Flat Port vs Dome Port Theory



One of the most important and often misunderstood features of an underwater camera housing is the lens port. Flat ports were all that were available for underwater photography from its beginning in 1893 up until 1931 when A. Dratz designed hemispherical dome ports in order to correct for water refraction. Flat and dome ports both have their place in underwater photography and it is important to know the theory and practice of each. For straight underwater photography, the dome port is the best choice, but if the shot starts or ends above water or if you need to shoot an extreme close-up, the flat port should be used.

The Flat Port:
The flat port is unable to correct for the distortion produced by the differences between the indexes of refraction of light in air and in water. Using a flat port introduces a number of aberrations when used underwater. They are:

Refraction:
This is the bending of light waves as they pass through different mediums of optical density (I.E.: The air inside the camera housing and the water outside the lens port). Light is refracted 25% causing the lens to undergo the same magnification you would see through a facemask. The focal length of your lens also increases by 25% and the refractive effect produces an apparent shift of the subject towards the camera to 3/4 its true distance. For flat port underwater photography, if you measured your camera to subject distance at 4 ft. you should set your lens at 3/4 the distance or 3 ft.

Radial Distortion:
Because flat ports do not distort light rays equally they have a progressive radial distortion that becomes more obvious as wider lenses are used. The effect is a progressive blur which increases with large apertures on wide lenses. Light rays passing through the center of the port are not affected because their direction of travel is at right angles to the water-air interface of the port.

Chromatic Aberration:
White light, when refracted, is broken up into the color spectrum. The component colors of white light do not travel at the same speed, and light rays passing from water, to glass, to air will be unequally bent. When light separates into its component colors the different colors slightly overlap, causing a loss of sharpness and color saturation which is more noticeable with wider lenses.

It should be noted that shooting through a window or port of a tank or pool is the same as using a flat port, but the camera lens axis must be at 90 degrees to the window surface. Camera moves will be very limited and panning and tilting should not be done unless an extremely distortive effect is desired. Camera moves in this situation can be accomplished by dollying and booming.

The Dome Port:
The dome port is a concentric lens which acts as an additional optical element to the camera lens. The dome port eliminates the problems of refraction, radial distortion and axial and chromatic aberrations when the curvature of the dome's inside radius is placed as close to the entrance pupil or nodal point of the lens. The dome port also allows the "in air" lens to retain its acceptance angle, but optically an "aerial or virtual image" is created inches in front of the lens. To photograph a subject underwater with a dome port you must focus the lens on the "aerial or virtual image", not the subject itself, as the dome makes the lenses footage marks totally inaccurate.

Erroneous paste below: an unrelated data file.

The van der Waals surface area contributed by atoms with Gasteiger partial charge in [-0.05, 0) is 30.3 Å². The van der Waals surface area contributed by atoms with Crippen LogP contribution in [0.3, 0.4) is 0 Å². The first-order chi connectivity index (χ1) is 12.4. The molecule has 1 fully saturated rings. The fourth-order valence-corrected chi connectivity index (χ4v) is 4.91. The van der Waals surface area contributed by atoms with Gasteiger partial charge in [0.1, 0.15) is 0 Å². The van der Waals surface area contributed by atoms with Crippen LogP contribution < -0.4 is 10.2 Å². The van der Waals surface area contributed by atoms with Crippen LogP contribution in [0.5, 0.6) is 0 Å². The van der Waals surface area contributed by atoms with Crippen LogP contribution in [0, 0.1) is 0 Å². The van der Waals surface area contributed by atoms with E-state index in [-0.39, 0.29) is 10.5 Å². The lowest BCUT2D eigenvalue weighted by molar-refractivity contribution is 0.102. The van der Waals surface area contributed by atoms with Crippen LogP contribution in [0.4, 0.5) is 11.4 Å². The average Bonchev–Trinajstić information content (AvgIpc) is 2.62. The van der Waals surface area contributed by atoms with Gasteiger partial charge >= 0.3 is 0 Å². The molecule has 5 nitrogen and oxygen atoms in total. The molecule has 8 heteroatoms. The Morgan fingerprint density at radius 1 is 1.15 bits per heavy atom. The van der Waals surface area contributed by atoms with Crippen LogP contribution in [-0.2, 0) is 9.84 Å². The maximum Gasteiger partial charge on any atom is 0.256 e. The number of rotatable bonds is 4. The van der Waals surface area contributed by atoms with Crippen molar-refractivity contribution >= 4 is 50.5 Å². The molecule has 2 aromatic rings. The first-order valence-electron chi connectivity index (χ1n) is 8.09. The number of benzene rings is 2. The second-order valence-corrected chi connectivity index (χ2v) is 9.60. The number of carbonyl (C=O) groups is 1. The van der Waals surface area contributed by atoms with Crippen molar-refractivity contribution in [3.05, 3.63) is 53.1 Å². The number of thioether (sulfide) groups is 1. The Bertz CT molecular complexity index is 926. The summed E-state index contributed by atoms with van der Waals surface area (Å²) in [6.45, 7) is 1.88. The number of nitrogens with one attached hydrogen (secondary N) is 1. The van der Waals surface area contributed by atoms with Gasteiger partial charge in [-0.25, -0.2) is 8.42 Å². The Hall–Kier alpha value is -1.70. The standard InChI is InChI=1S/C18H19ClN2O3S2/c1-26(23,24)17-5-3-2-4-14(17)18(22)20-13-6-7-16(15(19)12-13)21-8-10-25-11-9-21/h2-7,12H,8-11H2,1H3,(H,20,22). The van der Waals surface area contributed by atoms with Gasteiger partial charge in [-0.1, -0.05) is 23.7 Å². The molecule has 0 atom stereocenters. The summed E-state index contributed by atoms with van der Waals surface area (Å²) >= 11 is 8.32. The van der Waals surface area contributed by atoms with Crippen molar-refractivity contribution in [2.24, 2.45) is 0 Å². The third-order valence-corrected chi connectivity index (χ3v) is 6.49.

To focus a lens with a dome port, set your lens at 16" in the housing, to begin calibration for underwater photography. If a lens cannot focus close enough to take advantage of the dome port, use a plus 1,2, or 3 diopter to shift the lens focus back. Ultimately your lens should be able to focus down to at least 10 inches to be able to follow focus from 1 ft. to underwater infinity. When using anamorphic lenses with the dome port, you will have to add a +3 diopter to the lens to attain close focus. To guarantee a sharp image when using either the flat or dome ports, it is best to calibrate the lenses underwater using a focus chart. Set the housing on a tripod underwater and secure a focus chart on a C-Stand. It is best to do the focus test at night or in an indoor pool and cross light the focus chart with two underwater 1200W HMIs or 1Ks. This allows for the best viewing of the focus chart for critical focus. Using a measuring tape, place the chart 2' from the camera film plane and eye focus for the sharpest image. Mark a line and the number "2" on the data ring with a soft lead pencil. Repeat for 3', 4', 5', 6', 8', 10', 12', 14', etc. When focus calibration is complete, surface, dry the data ring and go over the pencil marks with a black "Sharpie". Repeat this process for each lens to be used.

Cleaning The Glass Dome Port:
This port should receive the same care as any professional motion picture lens. Blow off the dirt particles first and use standard lens cleaner and tissue to clean. When not shooting, leave the port cover on, to protect the glass port.

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